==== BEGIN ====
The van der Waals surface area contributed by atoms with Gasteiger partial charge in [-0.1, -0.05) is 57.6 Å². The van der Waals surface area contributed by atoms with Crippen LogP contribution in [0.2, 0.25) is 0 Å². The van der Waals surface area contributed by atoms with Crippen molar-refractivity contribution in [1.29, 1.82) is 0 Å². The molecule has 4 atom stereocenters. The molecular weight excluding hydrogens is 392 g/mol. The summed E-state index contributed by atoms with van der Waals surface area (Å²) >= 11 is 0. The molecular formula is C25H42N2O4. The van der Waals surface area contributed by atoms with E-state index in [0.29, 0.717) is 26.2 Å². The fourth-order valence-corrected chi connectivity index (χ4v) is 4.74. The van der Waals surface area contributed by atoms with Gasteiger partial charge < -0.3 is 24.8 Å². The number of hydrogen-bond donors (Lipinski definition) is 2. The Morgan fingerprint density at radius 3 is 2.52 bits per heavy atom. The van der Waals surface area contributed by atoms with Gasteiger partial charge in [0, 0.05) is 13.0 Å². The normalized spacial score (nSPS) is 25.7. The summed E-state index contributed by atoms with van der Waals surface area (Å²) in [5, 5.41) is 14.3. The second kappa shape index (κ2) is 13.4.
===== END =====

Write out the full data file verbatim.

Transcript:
The van der Waals surface area contributed by atoms with Gasteiger partial charge in [-0.1, -0.05) is 57.6 Å². The van der Waals surface area contributed by atoms with Crippen LogP contribution in [0.2, 0.25) is 0 Å². The van der Waals surface area contributed by atoms with Crippen molar-refractivity contribution in [1.29, 1.82) is 0 Å². The molecule has 4 atom stereocenters. The molecular weight excluding hydrogens is 392 g/mol. The summed E-state index contributed by atoms with van der Waals surface area (Å²) >= 11 is 0. The molecular formula is C25H42N2O4. The van der Waals surface area contributed by atoms with E-state index in [0.29, 0.717) is 26.2 Å². The fourth-order valence-corrected chi connectivity index (χ4v) is 4.74. The van der Waals surface area contributed by atoms with Gasteiger partial charge < -0.3 is 24.8 Å². The number of hydrogen-bond donors (Lipinski definition) is 2. The Morgan fingerprint density at radius 3 is 2.52 bits per heavy atom. The van der Waals surface area contributed by atoms with Gasteiger partial charge in [0, 0.05) is 13.0 Å². The normalized spacial score (nSPS) is 25.7. The summed E-state index contributed by atoms with van der Waals surface area (Å²) in [5, 5.41) is 14.3. The second kappa shape index (κ2) is 13.4.